The Best Slang Terms in Literature (and What They Mean)

The best part about writing, aside from being able to exact revenge upon those who angered you in a forum they can't fight back in, is the ability to pretty much say whatever you want whether or not the words actually exist. Hell, The Lord of the Rings isn't really so much a fantasy trilogy as it is a chance for a stodgy linguist to make up languages. Anthony Burgess did much the same with A Clockwork Orange, as did George Orwell in 1984. The precedent goes back at least to Shakespeare himself, who coined more than a hundred new words and phrases in his plays, including "There's the rub," "lackluster," and "silliness."

With that in mind, we decided to list some of our favorite slang words and phrases from the world of literature.


Fewmets means dragon poop. Now, it's unique in this list in that it was an actual Old English word before the writing world got a hold of it. Specifically, the word refers to the droppings of an animal by which hunters identify their prey.

However, the word entered the fantasy lexicon back in 1958 when T. H. White published his Arthurian novel The Once and Future King. King Pellinore tracks The Questing Beast by its fewmets, and the word has since gone on to be associated with other fantastical creatures. Madeleine L'Engle made mention of fewmets in The Wind in the Door, as did Jane Yolen in the acclaimed Dragon's Blood novels.


Also, "Tink's red panties," "Tink's tiny blue dildo," and many, many more.

In the Rachel Morgan mystery novels written by Kim Harrison, fairies, vampires, and werewolves all walk the modern world. Yes, there are dozens of series just like that, but none of them have the walking phrase machine that is a pixie named Jenks.

Jenks works as Morgan's saboteur, electronics expert and spy in her private detective agency. In the mythos of Harrison's universe, all fairies, including Disney's Tinkerbell, are real. As such, Jenks tends to use her name as the basis for all his swear words because of his dislike of the overly commercial existence she lives...

At least until he visits her shrine at Disneyworld. After that, he's her biggest fan.


Stranger in a Strange Land is one of those novels they will never, ever make a movie out of. Robert A. Heinlein remains one of the most well-known and controversial science fiction writers, and many would point to Stranger as the best thing he ever wrote.

The story details the last son of a doomed space mission to Mars who returns to Earth after having been raised to adulthood by the Martians. He possesses superhuman powers, and establishes a religion that completely changes the world.

Grok is the only Martian word that is actually printed in the novel, though many other words and phrases are described. The actual definition is "to drink," but that is only one of the hundreds of uses the word has.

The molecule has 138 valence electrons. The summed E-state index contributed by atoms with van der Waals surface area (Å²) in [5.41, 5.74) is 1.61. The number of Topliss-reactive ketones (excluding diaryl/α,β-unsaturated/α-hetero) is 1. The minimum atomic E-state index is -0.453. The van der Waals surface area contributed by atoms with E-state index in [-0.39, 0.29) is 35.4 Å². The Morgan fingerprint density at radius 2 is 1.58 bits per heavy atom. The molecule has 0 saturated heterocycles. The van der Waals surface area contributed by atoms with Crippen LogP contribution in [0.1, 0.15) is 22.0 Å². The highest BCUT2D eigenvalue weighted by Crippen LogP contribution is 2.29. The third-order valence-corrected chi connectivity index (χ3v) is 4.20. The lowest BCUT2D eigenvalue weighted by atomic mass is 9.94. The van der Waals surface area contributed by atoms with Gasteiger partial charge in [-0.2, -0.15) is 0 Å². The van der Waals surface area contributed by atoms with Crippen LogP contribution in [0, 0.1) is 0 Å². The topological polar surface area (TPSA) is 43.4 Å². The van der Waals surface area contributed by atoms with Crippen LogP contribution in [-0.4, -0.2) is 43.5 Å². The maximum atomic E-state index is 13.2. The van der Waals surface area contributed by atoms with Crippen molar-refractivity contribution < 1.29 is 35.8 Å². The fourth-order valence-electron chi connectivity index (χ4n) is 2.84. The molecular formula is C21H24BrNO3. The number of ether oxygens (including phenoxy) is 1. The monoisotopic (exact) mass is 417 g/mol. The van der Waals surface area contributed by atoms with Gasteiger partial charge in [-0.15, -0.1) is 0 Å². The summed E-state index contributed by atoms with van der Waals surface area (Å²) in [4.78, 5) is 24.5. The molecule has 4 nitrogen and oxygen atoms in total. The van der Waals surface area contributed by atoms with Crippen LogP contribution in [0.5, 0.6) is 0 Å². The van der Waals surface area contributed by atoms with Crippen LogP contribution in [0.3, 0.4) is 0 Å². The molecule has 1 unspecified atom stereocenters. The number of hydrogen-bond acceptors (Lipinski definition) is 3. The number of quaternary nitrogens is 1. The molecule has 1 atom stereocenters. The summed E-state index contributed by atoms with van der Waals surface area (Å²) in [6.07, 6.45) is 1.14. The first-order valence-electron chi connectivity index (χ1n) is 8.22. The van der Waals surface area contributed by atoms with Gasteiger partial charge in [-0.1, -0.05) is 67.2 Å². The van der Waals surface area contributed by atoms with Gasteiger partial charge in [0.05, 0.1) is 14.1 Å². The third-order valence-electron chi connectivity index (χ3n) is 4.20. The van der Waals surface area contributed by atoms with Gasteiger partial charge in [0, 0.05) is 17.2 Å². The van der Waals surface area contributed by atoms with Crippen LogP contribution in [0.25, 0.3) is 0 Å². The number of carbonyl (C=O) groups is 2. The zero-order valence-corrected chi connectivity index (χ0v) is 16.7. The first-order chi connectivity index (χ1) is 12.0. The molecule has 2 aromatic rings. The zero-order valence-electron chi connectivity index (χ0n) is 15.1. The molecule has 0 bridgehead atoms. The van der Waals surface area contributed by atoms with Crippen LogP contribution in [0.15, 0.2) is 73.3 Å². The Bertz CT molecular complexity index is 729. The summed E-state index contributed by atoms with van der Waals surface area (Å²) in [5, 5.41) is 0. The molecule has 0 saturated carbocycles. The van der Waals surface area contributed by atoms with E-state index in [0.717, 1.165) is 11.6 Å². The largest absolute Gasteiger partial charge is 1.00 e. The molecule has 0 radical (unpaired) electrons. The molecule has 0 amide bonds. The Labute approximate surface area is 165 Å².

On barren Mars, water is seen as a something holy and sanctified. To drink water is an act of communion. The characters in Stranger use grok to communicate love, hate, understanding, compassion, sex, and any other powerful emotion or action that must be felt by complete empathy. To grok is to observe so thoroughly that you become one with what you are observing.


You may have seen the new movie, though to judge by the returns you haven't. Just like Lord of the Rings, bringing Ayn Rand's masterpiece Atlas Shrugged into the medium of cinema is quite an accomplishment. It remains to be seen if it will help Rand's most famous phrase enter more common usage.

It's very hard to define the phrase "Who is John Galt?" as it is used in several different instances. Most often, the phrase is an exclamation of the inability to fight the decay of a society. As the country's best minds disappear one by one to escape from the growing power of corrupt and incompetent businessmen and bureaucrats, America slowly sinks into a chaotic state where accomplishment is punished in the name of looting the efforts of the geniuses.

At every turn, all efforts to stave off the decline are met with failure, and characters are reduced to shrugging their shoulders and asking, "Who is John Galt?"

Who is John Galt? Galt is the man who begins the exodus of the brightest and best of American art and science in the novel. He himself is an unparalleled genius who invents a motor that would forever solve the energy crisis. He leaves his discovery rusting in an abandoned auto factory, having quit at a meeting run the factory as a collective. As he storms away he promises to stop the motor of the world, and his coworkers begin to whisper the iconic phrase.

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Jef Rouner (not cis, he/him) is a contributing writer who covers politics, pop culture, social justice, video games, and online behavior. He is often a professional annoyance to the ignorant and hurtful.
Contact: Jef Rouner